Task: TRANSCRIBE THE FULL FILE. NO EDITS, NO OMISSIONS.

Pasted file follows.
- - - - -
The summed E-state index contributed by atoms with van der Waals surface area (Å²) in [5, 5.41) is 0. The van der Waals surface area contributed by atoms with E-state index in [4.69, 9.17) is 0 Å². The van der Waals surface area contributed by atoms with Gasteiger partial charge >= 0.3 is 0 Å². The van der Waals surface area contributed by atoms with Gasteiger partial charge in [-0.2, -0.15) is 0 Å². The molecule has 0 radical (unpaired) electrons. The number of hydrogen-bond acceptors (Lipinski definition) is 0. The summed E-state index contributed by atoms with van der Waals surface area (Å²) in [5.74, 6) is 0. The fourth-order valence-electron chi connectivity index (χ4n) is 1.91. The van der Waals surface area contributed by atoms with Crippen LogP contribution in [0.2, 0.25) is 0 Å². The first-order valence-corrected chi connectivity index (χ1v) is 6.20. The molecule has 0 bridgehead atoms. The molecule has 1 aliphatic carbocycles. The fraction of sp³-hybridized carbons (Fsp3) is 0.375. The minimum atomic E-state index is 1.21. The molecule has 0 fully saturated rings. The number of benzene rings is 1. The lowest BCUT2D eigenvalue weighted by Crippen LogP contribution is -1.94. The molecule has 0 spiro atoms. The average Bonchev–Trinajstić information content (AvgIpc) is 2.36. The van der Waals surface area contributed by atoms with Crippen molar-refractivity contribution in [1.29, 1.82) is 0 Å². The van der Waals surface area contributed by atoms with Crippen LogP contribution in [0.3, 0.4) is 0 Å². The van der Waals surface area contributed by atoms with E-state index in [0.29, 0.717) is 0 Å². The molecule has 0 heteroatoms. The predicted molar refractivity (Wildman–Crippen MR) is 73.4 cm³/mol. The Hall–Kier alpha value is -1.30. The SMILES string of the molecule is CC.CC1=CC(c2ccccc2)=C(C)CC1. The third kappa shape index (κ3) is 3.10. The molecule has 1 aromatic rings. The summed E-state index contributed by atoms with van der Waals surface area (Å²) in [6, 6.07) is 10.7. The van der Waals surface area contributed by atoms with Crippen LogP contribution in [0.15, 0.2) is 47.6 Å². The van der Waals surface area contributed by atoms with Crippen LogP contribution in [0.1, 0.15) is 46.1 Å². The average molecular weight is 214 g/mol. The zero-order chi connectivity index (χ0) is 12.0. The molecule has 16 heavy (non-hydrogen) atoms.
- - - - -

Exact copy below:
The summed E-state index contributed by atoms with van der Waals surface area (Å²) in [5, 5.41) is 0. The van der Waals surface area contributed by atoms with E-state index in [4.69, 9.17) is 0 Å². The van der Waals surface area contributed by atoms with Gasteiger partial charge >= 0.3 is 0 Å². The van der Waals surface area contributed by atoms with Gasteiger partial charge in [-0.2, -0.15) is 0 Å². The molecule has 0 radical (unpaired) electrons. The number of hydrogen-bond acceptors (Lipinski definition) is 0. The summed E-state index contributed by atoms with van der Waals surface area (Å²) in [5.74, 6) is 0. The fourth-order valence-electron chi connectivity index (χ4n) is 1.91. The van der Waals surface area contributed by atoms with Crippen LogP contribution in [0.2, 0.25) is 0 Å². The first-order valence-corrected chi connectivity index (χ1v) is 6.20. The molecule has 0 bridgehead atoms. The molecule has 1 aliphatic carbocycles. The fraction of sp³-hybridized carbons (Fsp3) is 0.375. The minimum atomic E-state index is 1.21. The molecule has 0 fully saturated rings. The number of benzene rings is 1. The lowest BCUT2D eigenvalue weighted by Crippen LogP contribution is -1.94. The molecule has 0 spiro atoms. The average Bonchev–Trinajstić information content (AvgIpc) is 2.36. The van der Waals surface area contributed by atoms with Crippen molar-refractivity contribution in [1.29, 1.82) is 0 Å². The van der Waals surface area contributed by atoms with Crippen LogP contribution in [0.3, 0.4) is 0 Å². The van der Waals surface area contributed by atoms with E-state index in [0.29, 0.717) is 0 Å². The molecule has 0 heteroatoms. The predicted molar refractivity (Wildman–Crippen MR) is 73.4 cm³/mol. The Hall–Kier alpha value is -1.30. The SMILES string of the molecule is CC.CC1=CC(c2ccccc2)=C(C)CC1. The third kappa shape index (κ3) is 3.10. The molecule has 1 aromatic rings. The summed E-state index contributed by atoms with van der Waals surface area (Å²) in [6, 6.07) is 10.7. The van der Waals surface area contributed by atoms with Crippen LogP contribution in [0.15, 0.2) is 47.6 Å². The van der Waals surface area contributed by atoms with Crippen LogP contribution in [0.1, 0.15) is 46.1 Å². The average molecular weight is 214 g/mol. The zero-order chi connectivity index (χ0) is 12.0. The molecule has 16 heavy (non-hydrogen) atoms.